1999 Short Course World Swimming Championships
Day 1


Nick Thierry

HONG KONG - Two world records at the CTS 4th World Swimming Championships were the highlights of the first evening.

The spectacular setting of the Coliseum, with the same temporary pool first used in Goteborg two years ago and transported here at great expense, did not bring out the crowds. This multi-purpose facility used mostly for rock concerts, seating over 8,000 but only a third full, was a taste of things to come in our sport. More temporary pools in large capacity arenas are the way of the future.

Ian Thorpe (AUS) became the first FINA record holder in winning the men's 200 freestyle. His winning time of 1:43.28 erased the previous world best of 1:43.64 by Giorgio Lamberti (ITA) from 1990.

This race was a classic as Pieter van den Hoogenband (NED) tried to steal it from lane seven. However, Thorpe just poured it on in the second 100 and with his big finishing kick brought it home ahead of Michael Klim (AUS) and van den Hoogenband.

How the race was split:
Thorpe 24.55 51.10 1:17.64 1:43.28
Klim 24.93 51.25 1:17.65 1:43.78
vdHoogenband 24.04 50.20 1:17.18 1:44.39

"I planned to take it out hard," Thorpe said. "van den Hoogenband took it out even harder, which just played into my hand."

It was a race to remember among three great swimmers at the peak of their game.

The women's 200 fly had Petria Thomas (AUS) well in the lead for most the distance. But Mette Jacobsen (DEN), in perhaps a better-paced race, touched first with the narrowest of margins, 2:06.52 to 2:06.53.

"I'm happy with my swim," Jacobsen said. "Getting the European record is an added plus."

Thomas was not upset. "I did my personal best, so I have to be satisfied."

One of the bright up-and-comers is Yana Klochkova (UKR), who swam her best ever 400 IM without really being challenged by Joanne Malar (CAN), winner in 1995. Klochkova was in the lead throughout the four strokes and increased her lead on the freestyle leg. Her winning time was 4:32.32. Malar, in second with 4:34.90, was pleased. "It was my best time by over a second. I'm happy just to be competing in my third championships and better my personal best."

The men's 400 IM was not in doubt as Matthew Dunn (AUS) made it three in a row. He was never really pressured, although Marcel Wouda (NED) tried, but after the breaststroke leg Dunn coasted home in a championships record of 4:06.05. Wouda was second in 4:09.29, with Frederik Hviid (ESP) third in 4:10.92.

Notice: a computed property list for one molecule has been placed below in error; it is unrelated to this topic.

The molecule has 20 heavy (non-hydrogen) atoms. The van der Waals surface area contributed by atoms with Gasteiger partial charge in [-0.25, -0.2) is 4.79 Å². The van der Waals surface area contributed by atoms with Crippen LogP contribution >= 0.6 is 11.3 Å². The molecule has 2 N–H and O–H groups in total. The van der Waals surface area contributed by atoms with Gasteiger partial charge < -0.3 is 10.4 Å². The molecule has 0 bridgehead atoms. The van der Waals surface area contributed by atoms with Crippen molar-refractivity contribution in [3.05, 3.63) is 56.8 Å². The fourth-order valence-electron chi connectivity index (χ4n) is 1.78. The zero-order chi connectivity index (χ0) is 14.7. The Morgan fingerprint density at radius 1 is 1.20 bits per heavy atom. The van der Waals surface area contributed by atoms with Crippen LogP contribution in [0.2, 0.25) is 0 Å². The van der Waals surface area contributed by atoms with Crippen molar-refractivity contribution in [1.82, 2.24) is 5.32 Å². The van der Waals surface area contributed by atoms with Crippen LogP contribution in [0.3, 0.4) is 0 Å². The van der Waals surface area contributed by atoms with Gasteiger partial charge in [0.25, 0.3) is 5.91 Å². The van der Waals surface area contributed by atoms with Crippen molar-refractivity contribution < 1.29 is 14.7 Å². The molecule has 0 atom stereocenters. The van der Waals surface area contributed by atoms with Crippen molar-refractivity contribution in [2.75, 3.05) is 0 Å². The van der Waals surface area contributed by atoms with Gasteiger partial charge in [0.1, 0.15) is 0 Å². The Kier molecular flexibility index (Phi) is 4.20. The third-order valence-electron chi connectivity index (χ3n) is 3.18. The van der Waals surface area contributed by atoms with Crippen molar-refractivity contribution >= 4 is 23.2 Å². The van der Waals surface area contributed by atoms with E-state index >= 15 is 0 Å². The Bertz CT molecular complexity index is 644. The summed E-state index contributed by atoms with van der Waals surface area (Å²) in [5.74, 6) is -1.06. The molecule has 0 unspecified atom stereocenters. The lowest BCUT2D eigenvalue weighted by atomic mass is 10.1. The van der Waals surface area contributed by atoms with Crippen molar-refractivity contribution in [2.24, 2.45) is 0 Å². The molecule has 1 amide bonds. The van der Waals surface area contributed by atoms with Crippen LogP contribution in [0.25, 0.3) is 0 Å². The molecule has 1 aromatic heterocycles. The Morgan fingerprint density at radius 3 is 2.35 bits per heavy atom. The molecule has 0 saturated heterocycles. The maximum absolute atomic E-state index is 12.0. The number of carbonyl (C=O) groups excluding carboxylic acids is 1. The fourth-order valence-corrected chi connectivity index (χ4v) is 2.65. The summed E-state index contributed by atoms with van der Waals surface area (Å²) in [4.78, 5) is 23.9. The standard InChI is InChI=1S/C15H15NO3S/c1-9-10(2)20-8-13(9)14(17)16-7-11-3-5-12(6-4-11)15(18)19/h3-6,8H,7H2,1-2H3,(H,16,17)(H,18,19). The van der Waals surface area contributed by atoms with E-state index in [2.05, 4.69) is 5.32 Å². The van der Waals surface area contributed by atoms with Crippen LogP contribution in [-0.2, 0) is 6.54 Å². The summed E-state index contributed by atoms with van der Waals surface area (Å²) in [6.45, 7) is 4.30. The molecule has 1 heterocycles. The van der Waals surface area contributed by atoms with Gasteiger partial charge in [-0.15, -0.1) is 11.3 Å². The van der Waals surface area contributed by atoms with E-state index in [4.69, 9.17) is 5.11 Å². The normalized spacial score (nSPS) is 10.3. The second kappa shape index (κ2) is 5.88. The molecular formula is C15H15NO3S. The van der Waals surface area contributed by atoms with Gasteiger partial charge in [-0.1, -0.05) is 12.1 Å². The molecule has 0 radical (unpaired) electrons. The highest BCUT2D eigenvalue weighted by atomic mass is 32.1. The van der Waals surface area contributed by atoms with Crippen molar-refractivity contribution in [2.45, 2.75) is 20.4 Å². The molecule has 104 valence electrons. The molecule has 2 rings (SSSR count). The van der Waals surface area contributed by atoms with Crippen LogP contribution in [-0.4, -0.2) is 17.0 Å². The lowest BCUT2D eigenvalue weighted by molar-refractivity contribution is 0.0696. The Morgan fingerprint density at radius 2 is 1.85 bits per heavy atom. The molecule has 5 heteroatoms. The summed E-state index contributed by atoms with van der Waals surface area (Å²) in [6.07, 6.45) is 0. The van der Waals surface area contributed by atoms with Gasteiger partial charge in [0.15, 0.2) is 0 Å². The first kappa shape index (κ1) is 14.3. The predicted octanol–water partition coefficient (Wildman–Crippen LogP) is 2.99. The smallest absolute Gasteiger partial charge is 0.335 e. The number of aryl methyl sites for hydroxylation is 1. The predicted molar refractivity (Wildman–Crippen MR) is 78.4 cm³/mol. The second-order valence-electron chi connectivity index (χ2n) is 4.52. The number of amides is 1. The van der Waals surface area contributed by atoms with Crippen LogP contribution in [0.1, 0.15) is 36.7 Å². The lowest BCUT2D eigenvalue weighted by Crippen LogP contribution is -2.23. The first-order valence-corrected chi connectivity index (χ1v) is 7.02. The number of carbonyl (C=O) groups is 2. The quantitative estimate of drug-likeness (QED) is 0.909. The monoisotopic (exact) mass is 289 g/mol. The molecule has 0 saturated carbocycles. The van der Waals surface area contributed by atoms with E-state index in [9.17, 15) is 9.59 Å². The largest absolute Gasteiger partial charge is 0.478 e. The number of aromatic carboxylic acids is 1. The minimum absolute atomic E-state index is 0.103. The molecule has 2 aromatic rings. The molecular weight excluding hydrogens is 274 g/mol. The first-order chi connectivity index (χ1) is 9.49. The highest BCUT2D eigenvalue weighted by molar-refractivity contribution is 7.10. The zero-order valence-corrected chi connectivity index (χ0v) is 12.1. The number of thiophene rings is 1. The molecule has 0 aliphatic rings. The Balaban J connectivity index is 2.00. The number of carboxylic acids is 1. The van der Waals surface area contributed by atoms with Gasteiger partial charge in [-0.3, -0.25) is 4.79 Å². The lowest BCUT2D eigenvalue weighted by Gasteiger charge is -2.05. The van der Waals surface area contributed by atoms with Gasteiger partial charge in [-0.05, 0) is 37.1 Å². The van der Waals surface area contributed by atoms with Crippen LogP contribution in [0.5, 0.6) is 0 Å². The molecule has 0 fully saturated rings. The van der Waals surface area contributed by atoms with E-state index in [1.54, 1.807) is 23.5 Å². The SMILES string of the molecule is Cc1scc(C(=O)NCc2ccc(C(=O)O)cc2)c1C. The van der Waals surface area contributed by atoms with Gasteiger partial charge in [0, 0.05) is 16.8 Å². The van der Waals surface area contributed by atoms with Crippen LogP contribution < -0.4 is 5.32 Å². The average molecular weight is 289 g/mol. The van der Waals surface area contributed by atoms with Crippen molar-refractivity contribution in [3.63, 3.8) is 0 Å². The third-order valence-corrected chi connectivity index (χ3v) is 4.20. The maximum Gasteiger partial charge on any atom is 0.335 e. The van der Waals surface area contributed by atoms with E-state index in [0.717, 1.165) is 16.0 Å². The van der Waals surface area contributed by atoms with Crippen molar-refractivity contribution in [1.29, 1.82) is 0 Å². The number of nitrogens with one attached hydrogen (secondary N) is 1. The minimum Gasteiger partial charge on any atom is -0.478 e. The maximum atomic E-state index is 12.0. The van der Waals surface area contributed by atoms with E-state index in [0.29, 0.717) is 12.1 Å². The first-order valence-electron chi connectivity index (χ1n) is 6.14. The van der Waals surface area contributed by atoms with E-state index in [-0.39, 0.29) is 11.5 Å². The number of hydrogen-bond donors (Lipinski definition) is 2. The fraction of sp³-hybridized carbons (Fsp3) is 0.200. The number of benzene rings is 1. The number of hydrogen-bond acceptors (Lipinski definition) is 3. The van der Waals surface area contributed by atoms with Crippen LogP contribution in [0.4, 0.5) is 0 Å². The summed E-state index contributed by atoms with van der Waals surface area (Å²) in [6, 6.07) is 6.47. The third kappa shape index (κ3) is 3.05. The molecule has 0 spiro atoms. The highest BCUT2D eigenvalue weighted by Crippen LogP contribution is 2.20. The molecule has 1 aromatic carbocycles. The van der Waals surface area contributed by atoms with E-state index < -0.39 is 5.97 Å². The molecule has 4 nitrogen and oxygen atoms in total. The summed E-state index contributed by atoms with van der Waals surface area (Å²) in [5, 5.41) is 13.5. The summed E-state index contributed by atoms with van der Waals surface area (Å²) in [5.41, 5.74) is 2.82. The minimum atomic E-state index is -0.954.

"I thought I went out a bit too hard," Dunn said. "I am pleased with my third win."

There were three stroke 50s during this evening session, where the semi-finals were held early and the final towards the end. That meant three all-out sprints this day.

A sweep pf all breaststrokes for Masami Tanaka began on the first night
Click image for larger photo. Photo © Patrick Kramer

In the women's 50 breaststroke, Masami Tanaka (JPN) upset Penny Heyns (RSA). Heyns won the prelims with 30.80 and then the semis with 30.88, but in the final could not hold off Tanaka, who went 30.80.

"I found it hard," Heyns said. "Three all-out swims was a bit much. It was fun to have to swim so fast."

The men's 4x100 free relay was a three-way battle between Australia, the Netherlands, and Sweden. The Australians prevailed as Ian Thorpe, with 47.77, and Michael Klim, with 47.18, anchored for a winning time of 3:11.21. Netherlands was second with 3:11.57 and Sweden third with 3:12.69.

World record for Swedish women's team in the 4x200 free relay
Click image for larger photo. Photo © Patrick Kramer

The women's 4x200 freestyle resulted in the second world record of the evening as Sweden erased the old mark of 7:51.90 with their 7:51.70. The strong Swedish team was composed of Josefin Lillhage (1:57.80), Louise Johncke (1:59.01), Johana Sjoberg (1:57.27), and Malin Svahnstrom 1:57.62. Great Britain placed second in 7:53.98 and Australia third in 7:55.81.

Semi-finals were held in the men's 100 fly, and women's 100 free and 100 back, with the finals on the next day. The format will take some time to adjust to. Mixing semis and finals may not be the ideal solution as the momentum tends to slow during semis and rise during finals.